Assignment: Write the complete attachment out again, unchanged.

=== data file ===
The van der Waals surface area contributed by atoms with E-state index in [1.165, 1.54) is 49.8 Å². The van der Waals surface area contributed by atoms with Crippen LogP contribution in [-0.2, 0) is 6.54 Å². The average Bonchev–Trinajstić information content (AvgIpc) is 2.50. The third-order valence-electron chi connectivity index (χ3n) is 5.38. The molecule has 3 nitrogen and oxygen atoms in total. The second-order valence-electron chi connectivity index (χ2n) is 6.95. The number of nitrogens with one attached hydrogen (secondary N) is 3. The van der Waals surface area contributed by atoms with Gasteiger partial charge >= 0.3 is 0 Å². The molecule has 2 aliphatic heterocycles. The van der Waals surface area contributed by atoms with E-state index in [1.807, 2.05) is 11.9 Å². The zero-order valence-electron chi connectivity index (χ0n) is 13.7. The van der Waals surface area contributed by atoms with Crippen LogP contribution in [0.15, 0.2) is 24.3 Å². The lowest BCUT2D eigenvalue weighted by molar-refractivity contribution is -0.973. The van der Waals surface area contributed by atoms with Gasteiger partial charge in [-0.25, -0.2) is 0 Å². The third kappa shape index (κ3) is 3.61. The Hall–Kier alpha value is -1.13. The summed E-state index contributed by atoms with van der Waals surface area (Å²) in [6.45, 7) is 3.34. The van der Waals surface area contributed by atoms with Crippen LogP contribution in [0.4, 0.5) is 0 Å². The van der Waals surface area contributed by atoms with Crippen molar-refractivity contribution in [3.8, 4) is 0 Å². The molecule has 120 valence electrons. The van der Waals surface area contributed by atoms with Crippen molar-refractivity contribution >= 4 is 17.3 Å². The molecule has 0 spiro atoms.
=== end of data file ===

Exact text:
The van der Waals surface area contributed by atoms with E-state index in [1.165, 1.54) is 49.8 Å². The van der Waals surface area contributed by atoms with Crippen LogP contribution in [-0.2, 0) is 6.54 Å². The average Bonchev–Trinajstić information content (AvgIpc) is 2.50. The third-order valence-electron chi connectivity index (χ3n) is 5.38. The molecule has 3 nitrogen and oxygen atoms in total. The second-order valence-electron chi connectivity index (χ2n) is 6.95. The number of nitrogens with one attached hydrogen (secondary N) is 3. The van der Waals surface area contributed by atoms with Gasteiger partial charge >= 0.3 is 0 Å². The molecule has 2 aliphatic heterocycles. The van der Waals surface area contributed by atoms with E-state index in [1.807, 2.05) is 11.9 Å². The zero-order valence-electron chi connectivity index (χ0n) is 13.7. The van der Waals surface area contributed by atoms with Crippen LogP contribution in [0.15, 0.2) is 24.3 Å². The lowest BCUT2D eigenvalue weighted by molar-refractivity contribution is -0.973. The van der Waals surface area contributed by atoms with Gasteiger partial charge in [-0.25, -0.2) is 0 Å². The third kappa shape index (κ3) is 3.61. The Hall–Kier alpha value is -1.13. The summed E-state index contributed by atoms with van der Waals surface area (Å²) in [6.45, 7) is 3.34. The van der Waals surface area contributed by atoms with Crippen LogP contribution in [0.4, 0.5) is 0 Å². The van der Waals surface area contributed by atoms with Crippen molar-refractivity contribution in [3.8, 4) is 0 Å². The molecule has 120 valence electrons. The van der Waals surface area contributed by atoms with Crippen molar-refractivity contribution >= 4 is 17.3 Å². The molecule has 0 spiro atoms.